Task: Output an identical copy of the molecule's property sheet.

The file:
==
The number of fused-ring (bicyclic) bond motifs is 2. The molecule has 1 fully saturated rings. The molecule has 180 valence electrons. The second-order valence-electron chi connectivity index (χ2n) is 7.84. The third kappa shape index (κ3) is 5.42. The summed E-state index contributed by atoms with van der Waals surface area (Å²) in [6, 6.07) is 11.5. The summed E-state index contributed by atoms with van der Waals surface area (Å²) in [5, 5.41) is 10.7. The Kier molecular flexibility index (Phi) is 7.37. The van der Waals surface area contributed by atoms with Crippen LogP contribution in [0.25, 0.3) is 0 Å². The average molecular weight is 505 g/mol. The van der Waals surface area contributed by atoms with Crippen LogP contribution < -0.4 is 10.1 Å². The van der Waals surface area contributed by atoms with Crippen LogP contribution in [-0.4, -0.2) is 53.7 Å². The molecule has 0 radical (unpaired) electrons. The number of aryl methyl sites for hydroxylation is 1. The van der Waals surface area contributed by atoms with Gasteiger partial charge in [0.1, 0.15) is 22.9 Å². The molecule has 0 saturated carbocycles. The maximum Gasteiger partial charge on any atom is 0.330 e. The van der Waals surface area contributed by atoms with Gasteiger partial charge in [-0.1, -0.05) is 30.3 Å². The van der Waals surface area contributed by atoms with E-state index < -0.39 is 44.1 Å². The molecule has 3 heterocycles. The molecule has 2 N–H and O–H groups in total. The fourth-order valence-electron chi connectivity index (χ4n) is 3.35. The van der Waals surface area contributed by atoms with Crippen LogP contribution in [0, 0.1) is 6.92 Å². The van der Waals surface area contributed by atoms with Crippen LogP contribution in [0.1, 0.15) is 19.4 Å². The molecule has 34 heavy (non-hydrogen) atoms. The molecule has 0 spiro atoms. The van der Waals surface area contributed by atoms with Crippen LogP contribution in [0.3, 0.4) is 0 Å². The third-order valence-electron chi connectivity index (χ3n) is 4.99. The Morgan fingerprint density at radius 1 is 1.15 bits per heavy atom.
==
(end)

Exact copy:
The number of fused-ring (bicyclic) bond motifs is 2. The molecule has 1 fully saturated rings. The molecule has 180 valence electrons. The second-order valence-electron chi connectivity index (χ2n) is 7.84. The third kappa shape index (κ3) is 5.42. The summed E-state index contributed by atoms with van der Waals surface area (Å²) in [6, 6.07) is 11.5. The summed E-state index contributed by atoms with van der Waals surface area (Å²) in [5, 5.41) is 10.7. The Kier molecular flexibility index (Phi) is 7.37. The van der Waals surface area contributed by atoms with Crippen LogP contribution in [0.25, 0.3) is 0 Å². The average molecular weight is 505 g/mol. The van der Waals surface area contributed by atoms with Crippen LogP contribution < -0.4 is 10.1 Å². The van der Waals surface area contributed by atoms with Crippen LogP contribution in [-0.4, -0.2) is 53.7 Å². The molecule has 0 radical (unpaired) electrons. The number of aryl methyl sites for hydroxylation is 1. The van der Waals surface area contributed by atoms with Gasteiger partial charge in [0.1, 0.15) is 22.9 Å². The molecule has 0 saturated carbocycles. The maximum Gasteiger partial charge on any atom is 0.330 e. The van der Waals surface area contributed by atoms with Gasteiger partial charge in [-0.1, -0.05) is 30.3 Å². The van der Waals surface area contributed by atoms with E-state index < -0.39 is 44.1 Å². The molecule has 3 heterocycles. The molecule has 2 N–H and O–H groups in total. The fourth-order valence-electron chi connectivity index (χ4n) is 3.35. The van der Waals surface area contributed by atoms with Crippen LogP contribution in [0, 0.1) is 6.92 Å². The van der Waals surface area contributed by atoms with Crippen LogP contribution in [0.1, 0.15) is 19.4 Å². The molecule has 34 heavy (non-hydrogen) atoms. The molecule has 0 spiro atoms. The van der Waals surface area contributed by atoms with Crippen LogP contribution in [0.3, 0.4) is 0 Å². The third-order valence-electron chi connectivity index (χ3n) is 4.99. The Morgan fingerprint density at radius 1 is 1.15 bits per heavy atom.